|Left to right:
- Alder wood didge, over 6 feet, made in Oregon by Chad Butler, Key: E
Modified so the top 3rd can be removed and also played
- Arizona desert Agave stalk didge, key: Eb, made by Scott Fischbach
- Eucalyptus didge, shorter than the 1st two, it plays in the low
- Eucalyptus didge, Key: F, made by Aboriginal artist David Hudson
- Eucalyptus didge, Key: F, by Nathan Burton, shattering overtones
- Heavy Bloodwood didge, Aboriginal-made, Key of D
- Typical "tourist didge" in the Key of D
- Jasmine the Didgeri-Dog, drones and howls in the Key of C#
As well as traditional termite-hollowed Eucalyptus,
didgeridoos are now also made from other natural and
modern materials. Modern players now integrate the didge
into their own non-Aboriginal "western" styles
of playing, in music ranging from solo playing, to world,
rock, ambient, techno, and every style of music.
The Didgeridoo is a long, slightly conical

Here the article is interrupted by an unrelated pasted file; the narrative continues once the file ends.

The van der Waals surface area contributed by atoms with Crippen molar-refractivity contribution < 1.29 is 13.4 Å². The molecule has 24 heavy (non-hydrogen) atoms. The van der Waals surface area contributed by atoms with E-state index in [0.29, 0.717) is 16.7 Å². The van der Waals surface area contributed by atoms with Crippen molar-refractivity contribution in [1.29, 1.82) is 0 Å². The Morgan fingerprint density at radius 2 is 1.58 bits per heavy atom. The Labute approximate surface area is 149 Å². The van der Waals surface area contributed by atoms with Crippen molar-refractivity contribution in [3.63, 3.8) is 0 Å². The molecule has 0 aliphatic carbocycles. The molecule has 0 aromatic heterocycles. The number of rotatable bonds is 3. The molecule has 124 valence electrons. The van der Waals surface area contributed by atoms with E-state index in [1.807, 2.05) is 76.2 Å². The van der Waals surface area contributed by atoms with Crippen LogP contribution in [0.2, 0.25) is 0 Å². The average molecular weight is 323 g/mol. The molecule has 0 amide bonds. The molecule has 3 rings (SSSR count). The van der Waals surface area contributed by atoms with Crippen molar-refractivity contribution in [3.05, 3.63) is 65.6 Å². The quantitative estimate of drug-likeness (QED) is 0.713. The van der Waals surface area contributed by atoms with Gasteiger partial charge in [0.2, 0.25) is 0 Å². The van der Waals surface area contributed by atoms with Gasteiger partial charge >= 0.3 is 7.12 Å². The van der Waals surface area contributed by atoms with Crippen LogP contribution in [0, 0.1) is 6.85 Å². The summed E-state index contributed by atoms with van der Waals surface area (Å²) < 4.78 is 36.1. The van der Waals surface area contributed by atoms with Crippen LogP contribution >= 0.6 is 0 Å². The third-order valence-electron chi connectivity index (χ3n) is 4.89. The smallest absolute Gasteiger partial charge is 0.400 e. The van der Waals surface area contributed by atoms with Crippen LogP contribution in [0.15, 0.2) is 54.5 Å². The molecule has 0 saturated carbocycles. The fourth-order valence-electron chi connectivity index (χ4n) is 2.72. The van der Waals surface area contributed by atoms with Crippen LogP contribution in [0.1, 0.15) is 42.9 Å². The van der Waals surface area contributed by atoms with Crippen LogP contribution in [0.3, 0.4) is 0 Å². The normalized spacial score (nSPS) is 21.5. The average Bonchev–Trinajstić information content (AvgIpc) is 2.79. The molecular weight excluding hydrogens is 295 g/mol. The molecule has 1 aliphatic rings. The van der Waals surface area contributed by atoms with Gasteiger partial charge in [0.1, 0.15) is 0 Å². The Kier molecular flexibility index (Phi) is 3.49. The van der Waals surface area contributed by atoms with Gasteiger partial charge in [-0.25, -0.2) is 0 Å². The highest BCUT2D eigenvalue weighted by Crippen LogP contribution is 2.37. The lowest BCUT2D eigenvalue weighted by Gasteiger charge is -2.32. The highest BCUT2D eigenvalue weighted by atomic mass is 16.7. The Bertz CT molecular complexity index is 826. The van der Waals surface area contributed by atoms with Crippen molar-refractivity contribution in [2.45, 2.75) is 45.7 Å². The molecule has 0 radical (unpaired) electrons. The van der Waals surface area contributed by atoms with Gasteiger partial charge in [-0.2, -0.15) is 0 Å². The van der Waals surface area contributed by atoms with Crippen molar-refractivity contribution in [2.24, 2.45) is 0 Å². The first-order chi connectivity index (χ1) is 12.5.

wooden instrument, used traditionally by the Aboriginal
people of Northern Australia. Other names for the Didgeridoo
are Yirdaki, Kanbi, and Ihambilbilg - although at least
40 different Aboriginal names are commonly used for
this instrument throughout Australia. Known as the oldest
wind instrument in the world, the origins of the didge
may go back as far as 40,000 years. Though only one
"note" can be played with the didge (called
a drone), overtones and vocal sounds from the player
give it a rich sound and countless textures.
Looking to buy a Didgeridoo or find out more detailed information (including playing tips and videos) about this unique and wonderful musical instrument?
Oddmusic recommends visiting:
The Didgeridoo Store is the premiere choice in the USA for the highest quality and widest selection around. Tell them Oddmusic sent you and also see their selection of other unique and fun to play musical instruments !
called "circular breathing" allows the player
to play the instrument for long periods of time, without
a break in the sound. The technique also yields rhythmic
patterns of the players breath, as well as rhythms that
can be generated purposefully by the diaphragm muscles.
here to watch a video of Agave Didgeridoo's being
played, along with the Hang drum
So this is where that funky sound comes from!